Reusable Contact Lenses May Increase Risk of Rare, Sight-Threatening Eye Infection

Daily disposable lenses are typically the safer option, according to researchers.

close-up of person putting in contact lens
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People who wear reusable contact lenses may have an increased risk of developing a rare but serious eye infection, new research shows.

Acanthamoeba keratitis (AK)—an infection in the outer covering of the eye, called the cornea—is nearly four times more likely to occur in people who wear reusable contact lenses, compared to people who change their contact lenses daily, according to a recent study published in Ophthalmology.

"In recent years we have seen an increase of Acanthamoeba keratitis in the UK and Europe, and while the infection is still rare, it is preventable and warrants a public health response," lead author John Dart, MA, DM, of University College London's (UCL) Institute of Ophthalmology and Moorfields Eye Hospital NHS Foundation Trust, told Health in an email.

According to Dart, with more than 300 million people across the globe who regularly wear contact lenses, it's essential to educate people on the risks of contact lens use, and how to wear and care for them properly, to prevent such infections.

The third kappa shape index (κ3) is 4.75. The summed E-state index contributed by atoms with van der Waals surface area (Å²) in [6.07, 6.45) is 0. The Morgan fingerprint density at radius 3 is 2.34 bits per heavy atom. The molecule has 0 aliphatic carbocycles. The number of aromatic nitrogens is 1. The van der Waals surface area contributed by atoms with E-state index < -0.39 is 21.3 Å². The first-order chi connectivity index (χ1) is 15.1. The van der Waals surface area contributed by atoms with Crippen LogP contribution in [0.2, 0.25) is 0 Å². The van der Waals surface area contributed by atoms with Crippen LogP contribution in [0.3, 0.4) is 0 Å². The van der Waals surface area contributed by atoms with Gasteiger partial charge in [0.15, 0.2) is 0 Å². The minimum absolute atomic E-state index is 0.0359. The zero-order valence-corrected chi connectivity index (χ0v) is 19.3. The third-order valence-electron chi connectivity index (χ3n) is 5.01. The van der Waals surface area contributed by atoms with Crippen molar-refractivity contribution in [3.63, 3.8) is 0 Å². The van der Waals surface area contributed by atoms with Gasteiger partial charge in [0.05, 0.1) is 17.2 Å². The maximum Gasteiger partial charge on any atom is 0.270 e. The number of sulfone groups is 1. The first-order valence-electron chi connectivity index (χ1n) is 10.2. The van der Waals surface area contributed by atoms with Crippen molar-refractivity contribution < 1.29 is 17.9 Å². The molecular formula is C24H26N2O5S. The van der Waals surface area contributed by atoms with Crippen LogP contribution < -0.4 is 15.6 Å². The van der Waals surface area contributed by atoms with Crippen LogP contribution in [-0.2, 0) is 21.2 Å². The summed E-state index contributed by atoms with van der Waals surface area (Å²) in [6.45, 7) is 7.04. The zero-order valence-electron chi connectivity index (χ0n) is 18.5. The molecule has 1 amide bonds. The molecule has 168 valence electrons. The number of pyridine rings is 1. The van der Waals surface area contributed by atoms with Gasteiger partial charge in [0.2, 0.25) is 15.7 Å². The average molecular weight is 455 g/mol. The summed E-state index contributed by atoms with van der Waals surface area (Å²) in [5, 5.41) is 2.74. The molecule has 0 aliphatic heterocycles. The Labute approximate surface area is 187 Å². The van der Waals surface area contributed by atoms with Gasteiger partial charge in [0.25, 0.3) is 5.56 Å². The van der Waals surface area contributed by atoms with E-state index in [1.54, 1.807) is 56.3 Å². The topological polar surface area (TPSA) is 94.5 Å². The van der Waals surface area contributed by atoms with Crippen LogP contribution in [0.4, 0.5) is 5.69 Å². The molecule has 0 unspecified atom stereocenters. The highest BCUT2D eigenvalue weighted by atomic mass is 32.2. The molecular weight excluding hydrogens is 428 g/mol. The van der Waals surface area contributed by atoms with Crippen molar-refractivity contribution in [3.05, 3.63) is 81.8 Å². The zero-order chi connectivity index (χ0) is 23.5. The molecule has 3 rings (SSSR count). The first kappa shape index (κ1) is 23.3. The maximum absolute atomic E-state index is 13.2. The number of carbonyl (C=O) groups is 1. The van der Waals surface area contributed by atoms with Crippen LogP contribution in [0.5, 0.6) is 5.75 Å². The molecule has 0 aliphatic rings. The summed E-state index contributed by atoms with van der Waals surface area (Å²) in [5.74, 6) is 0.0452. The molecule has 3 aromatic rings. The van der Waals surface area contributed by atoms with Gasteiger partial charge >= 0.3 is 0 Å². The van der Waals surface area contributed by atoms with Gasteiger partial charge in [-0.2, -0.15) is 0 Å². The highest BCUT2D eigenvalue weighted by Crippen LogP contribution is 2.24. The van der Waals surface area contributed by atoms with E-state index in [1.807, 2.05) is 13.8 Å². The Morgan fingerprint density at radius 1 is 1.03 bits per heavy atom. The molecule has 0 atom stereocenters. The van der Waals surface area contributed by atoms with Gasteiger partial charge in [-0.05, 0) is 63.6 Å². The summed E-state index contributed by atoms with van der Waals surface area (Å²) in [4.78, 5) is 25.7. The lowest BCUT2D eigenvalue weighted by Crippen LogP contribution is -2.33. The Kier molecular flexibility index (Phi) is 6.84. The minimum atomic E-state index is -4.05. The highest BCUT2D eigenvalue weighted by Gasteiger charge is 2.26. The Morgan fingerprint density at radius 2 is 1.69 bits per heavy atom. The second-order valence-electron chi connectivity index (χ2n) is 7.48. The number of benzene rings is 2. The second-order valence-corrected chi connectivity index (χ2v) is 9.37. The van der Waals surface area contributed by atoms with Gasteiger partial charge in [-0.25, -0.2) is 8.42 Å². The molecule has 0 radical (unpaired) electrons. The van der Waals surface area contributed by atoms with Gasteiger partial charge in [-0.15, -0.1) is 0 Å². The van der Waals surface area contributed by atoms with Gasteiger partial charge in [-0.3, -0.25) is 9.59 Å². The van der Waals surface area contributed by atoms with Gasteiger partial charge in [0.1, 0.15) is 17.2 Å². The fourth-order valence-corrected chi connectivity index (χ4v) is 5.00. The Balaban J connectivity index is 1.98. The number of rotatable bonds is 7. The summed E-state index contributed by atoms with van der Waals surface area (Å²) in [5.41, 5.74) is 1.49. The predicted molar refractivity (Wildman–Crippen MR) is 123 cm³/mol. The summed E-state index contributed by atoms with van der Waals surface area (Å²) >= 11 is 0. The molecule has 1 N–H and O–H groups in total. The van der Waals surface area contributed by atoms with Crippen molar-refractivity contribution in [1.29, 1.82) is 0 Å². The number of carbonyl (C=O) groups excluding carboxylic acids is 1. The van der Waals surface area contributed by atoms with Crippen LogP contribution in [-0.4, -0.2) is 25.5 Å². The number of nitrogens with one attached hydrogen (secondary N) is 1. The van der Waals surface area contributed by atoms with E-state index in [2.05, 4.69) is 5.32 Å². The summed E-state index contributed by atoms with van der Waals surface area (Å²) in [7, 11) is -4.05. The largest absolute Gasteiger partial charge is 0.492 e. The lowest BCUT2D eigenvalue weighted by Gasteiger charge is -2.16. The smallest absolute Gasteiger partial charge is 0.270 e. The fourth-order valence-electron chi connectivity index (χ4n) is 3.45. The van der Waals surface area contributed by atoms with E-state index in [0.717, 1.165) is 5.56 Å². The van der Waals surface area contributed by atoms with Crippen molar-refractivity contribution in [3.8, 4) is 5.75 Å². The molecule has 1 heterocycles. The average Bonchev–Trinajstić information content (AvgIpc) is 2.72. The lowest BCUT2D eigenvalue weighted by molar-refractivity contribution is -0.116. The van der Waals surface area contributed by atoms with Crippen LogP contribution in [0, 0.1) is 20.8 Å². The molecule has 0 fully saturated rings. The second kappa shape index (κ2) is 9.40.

Reusable Contact Lenses Linked to Increased Risk of Eye Infection

For the study, researchers from University College London and Moorfields Eye Hospital, recruited over 200 patients—83 people with AK, and 122 patients with other eye conditions—to complete a survey about their contact lens usage.

Patients who wore reusable soft contact lenses—like those meant to be changed on a monthly basis—were 3.8 times more likely to develop AK than those who wore daily disposable contact lenses.

According to Dart, 30%–62% of cases of AK could be prevented in the U.K.—and potentially even other countries not in the study—if people just switched from reusable contact lenses to daily disposable ones.

In addition to the type of contact lenses worn, certain behaviors also increased a person's odds of AK: Showering with contact lenses increased the odds of AK by 3.3 times, and wearing contact lenses overnight increased the risk by 3.9 times.

"We also found that, for those using daily disposable lenses, reusing the lenses (usually involves storing them in water or solution overnight to prevent their drying out) increased the risk [of AK] by 5.4 fold," said Dart.